Magazine, website & books written by teens since 1989

110,000 Reasons to Live

My hand combs through my hair, over and over, roughly yanking the silky strands. I have been trying to kick this habit for years now, and yet no matter if I twirl, yank, or braid, subconsciously my hands are always in the red-auburn mass. It disgusts me to see how much I pull out, I have never needed a stylist to thin it. I have a theory that it has something to do with the habits of primates to groom each other. They are rambunctious and full of motion, so to get a monkey to be calm for that long, grooming must be connected to a pleasure center in their brain. For monkeys it means an ADD lemur somewhere will be able to sit still long enough to be considerably less itchy tomorrow, but for me it means I have a habit that kills my painstakingly washed, conditioned, and cared for hair. It calms me though, and at least it's not drugs.
Drugs are a topic I have been rather fond of lately. It's another escape route, but a nearly impossible goal. I know kids at my school who deal, but I don't know how to contact them, how I would pay, or even what's safe. The last is the obstacle I care about the least though. Alcohol would be simpler, but honestly- I want to get better, and deep down I know neither are really going to fix anything. I have enough toxic things in my life without adding cocaine.
It's kind of funny. A year ago I wouldn't have even contemplated any of this. Back then Collin was just a hot boy I'd never get the courage up to talk to. Amy was just a washed out girl I heard rumors about. And Jessica and Alia were just my gossipy and rich-b**** best friends. I was self-righteous, the nice girl who always did the right thing. Admittedly, I, even then, had an odd disregard for rules, but my moral compass was unwavering as to good and evil. I would never consider drugs, and I would never, ever, be in a clique.
Cliques on TV are always from the point of view of the mousy, sweet, brunette darling that is excluded from them. On TV, there's always a single, obvious, hot-blond leader. And her lackeys are always incompetent and sycophantic morons. That's why I didn't see it for so long.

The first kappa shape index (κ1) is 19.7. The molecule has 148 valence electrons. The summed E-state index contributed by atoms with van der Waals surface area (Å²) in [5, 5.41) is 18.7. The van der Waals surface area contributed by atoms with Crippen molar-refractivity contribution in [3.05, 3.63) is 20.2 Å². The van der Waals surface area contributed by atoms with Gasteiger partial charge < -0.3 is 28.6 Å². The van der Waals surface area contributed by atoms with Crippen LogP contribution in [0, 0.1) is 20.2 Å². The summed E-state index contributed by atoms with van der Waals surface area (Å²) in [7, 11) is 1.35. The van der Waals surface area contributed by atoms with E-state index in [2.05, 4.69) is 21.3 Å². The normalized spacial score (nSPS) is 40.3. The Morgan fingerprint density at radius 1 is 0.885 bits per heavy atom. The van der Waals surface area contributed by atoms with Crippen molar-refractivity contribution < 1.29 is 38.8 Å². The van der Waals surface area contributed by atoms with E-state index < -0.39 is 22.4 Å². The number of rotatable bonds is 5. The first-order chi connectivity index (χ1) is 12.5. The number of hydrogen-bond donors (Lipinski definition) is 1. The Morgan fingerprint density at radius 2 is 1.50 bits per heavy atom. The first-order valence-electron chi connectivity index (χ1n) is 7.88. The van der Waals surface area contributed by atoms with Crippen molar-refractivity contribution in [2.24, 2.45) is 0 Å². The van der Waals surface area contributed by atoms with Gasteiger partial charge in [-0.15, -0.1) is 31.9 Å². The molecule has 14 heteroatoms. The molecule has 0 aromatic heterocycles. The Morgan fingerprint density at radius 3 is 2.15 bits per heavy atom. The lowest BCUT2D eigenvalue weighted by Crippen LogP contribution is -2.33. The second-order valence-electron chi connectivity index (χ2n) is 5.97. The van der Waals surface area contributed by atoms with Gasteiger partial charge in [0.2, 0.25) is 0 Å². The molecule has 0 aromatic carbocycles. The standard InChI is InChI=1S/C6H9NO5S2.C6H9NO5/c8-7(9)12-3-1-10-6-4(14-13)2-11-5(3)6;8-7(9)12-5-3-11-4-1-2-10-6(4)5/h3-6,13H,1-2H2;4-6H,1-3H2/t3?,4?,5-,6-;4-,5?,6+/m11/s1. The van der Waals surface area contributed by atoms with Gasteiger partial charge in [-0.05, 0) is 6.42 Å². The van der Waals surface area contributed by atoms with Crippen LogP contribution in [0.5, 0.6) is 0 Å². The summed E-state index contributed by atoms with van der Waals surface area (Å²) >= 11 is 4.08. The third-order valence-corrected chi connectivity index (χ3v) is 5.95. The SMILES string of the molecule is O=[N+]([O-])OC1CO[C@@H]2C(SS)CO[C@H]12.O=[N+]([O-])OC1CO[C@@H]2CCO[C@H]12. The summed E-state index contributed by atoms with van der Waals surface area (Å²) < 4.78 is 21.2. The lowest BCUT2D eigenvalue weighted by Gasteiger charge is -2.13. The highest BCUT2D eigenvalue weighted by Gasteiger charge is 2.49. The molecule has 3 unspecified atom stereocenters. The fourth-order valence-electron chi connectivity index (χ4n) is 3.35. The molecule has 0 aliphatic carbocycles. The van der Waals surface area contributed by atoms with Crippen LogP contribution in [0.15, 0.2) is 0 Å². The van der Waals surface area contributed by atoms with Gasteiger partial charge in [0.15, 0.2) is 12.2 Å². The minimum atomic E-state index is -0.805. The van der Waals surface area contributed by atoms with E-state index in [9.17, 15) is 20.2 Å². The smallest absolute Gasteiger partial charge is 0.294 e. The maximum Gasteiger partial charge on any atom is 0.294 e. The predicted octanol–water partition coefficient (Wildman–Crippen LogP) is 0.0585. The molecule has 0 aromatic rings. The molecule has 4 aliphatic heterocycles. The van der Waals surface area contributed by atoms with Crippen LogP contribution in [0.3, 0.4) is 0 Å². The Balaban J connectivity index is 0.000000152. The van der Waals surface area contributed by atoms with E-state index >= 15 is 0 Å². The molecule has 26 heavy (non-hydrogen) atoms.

We didn't have a leader. Or maybe, just for a while, I was the leader. I can't tell. I know I'm not any more. We started from Jessica and Alia getting in a fight. Alia was my better friend of the two, and Jessica took pleasure in teasing others. I did not admit she was a bully until I was the subject. She basically blamed me for ruining her friendship with Alia, for butting my head into a twelve year abusive relationship and getting Alia out.I had to hide from her and avoid anyone whom she had spoken too. I didn't have every class with Alia, and because I was afraid of being alone, I started talking to a girl I didn't really know.
Amy was the school whore, or at least she was rumored to be. Even with her as a friend I had to acknowledge that the girl could not keep her tongue to herself. She was an outcast of all social circles and even the boys that used her wouldn't admit to knowing her. But she was nice, and I was never an awful person, so we became friends. Jessica still tormented me, but she and Alia were friends again, so she had to play subtle. And I had had my freak phone call to Collin meant to be to someone else but that he picked up and listened to, so we were talking now. He was my outlet, and I convinced myself that I would be okay in this group.
We were all bitches, though I can honestly say that I was much nicer than the others because I'd been bullied once already by Jessica and I knew what it was like. We made each other self-conscious to a level of self-hate I did not know was possible, but I bottled my hurt because we were finally becoming sort of popular.
Collin's friends paid attention to mine because he paid attention to me. People started considering all of us as cool. Alia started throwing parties, and we climbed even higher in the social ranks. So I stuck with them and became embroiled in their romances and heartbreak until I became as involved with theirs almost as much I was with my own. Any time I saw them I needed updates on them, and them on me. Even as we went to get water together, broke into groups of two to talk to other people, and reached a state of codependency that was almost a bizarre extreme, I didn't notice. That is, until I was politely told to wake the f*** up.